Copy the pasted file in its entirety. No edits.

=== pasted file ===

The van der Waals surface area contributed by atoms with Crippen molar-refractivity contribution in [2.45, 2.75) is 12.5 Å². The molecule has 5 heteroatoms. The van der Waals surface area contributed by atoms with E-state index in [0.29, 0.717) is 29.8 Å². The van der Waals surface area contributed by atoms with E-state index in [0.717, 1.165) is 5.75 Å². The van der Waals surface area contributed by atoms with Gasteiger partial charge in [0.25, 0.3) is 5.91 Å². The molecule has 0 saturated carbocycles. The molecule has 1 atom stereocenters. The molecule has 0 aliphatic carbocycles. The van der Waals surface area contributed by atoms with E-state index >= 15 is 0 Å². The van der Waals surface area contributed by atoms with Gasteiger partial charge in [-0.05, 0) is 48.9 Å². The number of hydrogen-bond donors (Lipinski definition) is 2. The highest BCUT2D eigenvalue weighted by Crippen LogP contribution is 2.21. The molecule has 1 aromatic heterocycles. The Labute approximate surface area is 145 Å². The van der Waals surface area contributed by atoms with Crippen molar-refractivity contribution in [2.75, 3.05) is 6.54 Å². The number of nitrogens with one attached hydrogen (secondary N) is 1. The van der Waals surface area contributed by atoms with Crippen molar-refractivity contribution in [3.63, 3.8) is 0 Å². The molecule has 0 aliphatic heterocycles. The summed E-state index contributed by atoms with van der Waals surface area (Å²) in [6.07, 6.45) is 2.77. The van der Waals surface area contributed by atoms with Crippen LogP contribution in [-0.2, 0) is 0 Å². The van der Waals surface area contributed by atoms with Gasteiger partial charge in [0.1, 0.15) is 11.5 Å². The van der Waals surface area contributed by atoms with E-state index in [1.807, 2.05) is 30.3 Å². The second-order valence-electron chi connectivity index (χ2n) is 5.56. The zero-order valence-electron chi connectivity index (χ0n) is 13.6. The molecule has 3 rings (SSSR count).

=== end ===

The van der Waals surface area contributed by atoms with Crippen molar-refractivity contribution in [2.45, 2.75) is 12.5 Å². The molecule has 5 heteroatoms. The van der Waals surface area contributed by atoms with E-state index in [0.29, 0.717) is 29.8 Å². The van der Waals surface area contributed by atoms with E-state index in [0.717, 1.165) is 5.75 Å². The van der Waals surface area contributed by atoms with Gasteiger partial charge in [0.25, 0.3) is 5.91 Å². The molecule has 0 saturated carbocycles. The molecule has 1 atom stereocenters. The molecule has 0 aliphatic carbocycles. The van der Waals surface area contributed by atoms with E-state index >= 15 is 0 Å². The van der Waals surface area contributed by atoms with Gasteiger partial charge in [-0.05, 0) is 48.9 Å². The number of hydrogen-bond donors (Lipinski definition) is 2. The highest BCUT2D eigenvalue weighted by Crippen LogP contribution is 2.21. The molecule has 1 aromatic heterocycles. The Labute approximate surface area is 145 Å². The van der Waals surface area contributed by atoms with Crippen molar-refractivity contribution in [2.75, 3.05) is 6.54 Å². The number of nitrogens with one attached hydrogen (secondary N) is 1. The van der Waals surface area contributed by atoms with Crippen molar-refractivity contribution in [3.63, 3.8) is 0 Å². The molecule has 0 aliphatic heterocycles. The summed E-state index contributed by atoms with van der Waals surface area (Å²) in [6.07, 6.45) is 2.77. The van der Waals surface area contributed by atoms with Crippen LogP contribution in [-0.2, 0) is 0 Å². The van der Waals surface area contributed by atoms with Gasteiger partial charge in [0.1, 0.15) is 11.5 Å². The van der Waals surface area contributed by atoms with E-state index in [1.807, 2.05) is 30.3 Å². The second-order valence-electron chi connectivity index (χ2n) is 5.56. The zero-order valence-electron chi connectivity index (χ0n) is 13.6. The molecule has 3 rings (SSSR count).